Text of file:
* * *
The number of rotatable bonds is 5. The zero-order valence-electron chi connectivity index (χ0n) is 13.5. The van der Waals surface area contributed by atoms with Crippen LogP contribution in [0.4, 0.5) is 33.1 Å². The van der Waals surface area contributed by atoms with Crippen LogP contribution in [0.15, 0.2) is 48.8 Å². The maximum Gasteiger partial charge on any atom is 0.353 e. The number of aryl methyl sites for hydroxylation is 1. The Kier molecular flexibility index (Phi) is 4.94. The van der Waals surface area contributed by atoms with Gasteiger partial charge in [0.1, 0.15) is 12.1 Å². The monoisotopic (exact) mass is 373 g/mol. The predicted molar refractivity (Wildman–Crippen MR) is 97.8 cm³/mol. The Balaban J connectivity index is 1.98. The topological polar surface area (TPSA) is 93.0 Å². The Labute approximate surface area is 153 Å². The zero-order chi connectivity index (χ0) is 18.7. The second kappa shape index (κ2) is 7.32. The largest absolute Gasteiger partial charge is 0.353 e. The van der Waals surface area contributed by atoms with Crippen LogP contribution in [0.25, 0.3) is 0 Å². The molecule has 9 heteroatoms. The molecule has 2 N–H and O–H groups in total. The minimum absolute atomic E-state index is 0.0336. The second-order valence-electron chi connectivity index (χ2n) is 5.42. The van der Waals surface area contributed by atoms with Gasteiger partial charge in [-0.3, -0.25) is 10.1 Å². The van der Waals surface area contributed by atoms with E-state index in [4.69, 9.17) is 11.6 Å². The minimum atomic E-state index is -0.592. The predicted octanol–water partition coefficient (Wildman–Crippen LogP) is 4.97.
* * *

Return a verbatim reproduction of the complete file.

The number of rotatable bonds is 5. The zero-order valence-electron chi connectivity index (χ0n) is 13.5. The van der Waals surface area contributed by atoms with Crippen LogP contribution in [0.4, 0.5) is 33.1 Å². The van der Waals surface area contributed by atoms with Crippen LogP contribution in [0.15, 0.2) is 48.8 Å². The maximum Gasteiger partial charge on any atom is 0.353 e. The number of aryl methyl sites for hydroxylation is 1. The Kier molecular flexibility index (Phi) is 4.94. The van der Waals surface area contributed by atoms with Gasteiger partial charge in [0.1, 0.15) is 12.1 Å². The monoisotopic (exact) mass is 373 g/mol. The predicted molar refractivity (Wildman–Crippen MR) is 97.8 cm³/mol. The Balaban J connectivity index is 1.98. The topological polar surface area (TPSA) is 93.0 Å². The Labute approximate surface area is 153 Å². The zero-order chi connectivity index (χ0) is 18.7. The second kappa shape index (κ2) is 7.32. The largest absolute Gasteiger partial charge is 0.353 e. The van der Waals surface area contributed by atoms with Crippen LogP contribution in [0.25, 0.3) is 0 Å². The molecule has 9 heteroatoms. The molecule has 2 N–H and O–H groups in total. The minimum absolute atomic E-state index is 0.0336. The second-order valence-electron chi connectivity index (χ2n) is 5.42. The van der Waals surface area contributed by atoms with Gasteiger partial charge in [-0.3, -0.25) is 10.1 Å². The van der Waals surface area contributed by atoms with E-state index in [4.69, 9.17) is 11.6 Å². The minimum atomic E-state index is -0.592. The predicted octanol–water partition coefficient (Wildman–Crippen LogP) is 4.97.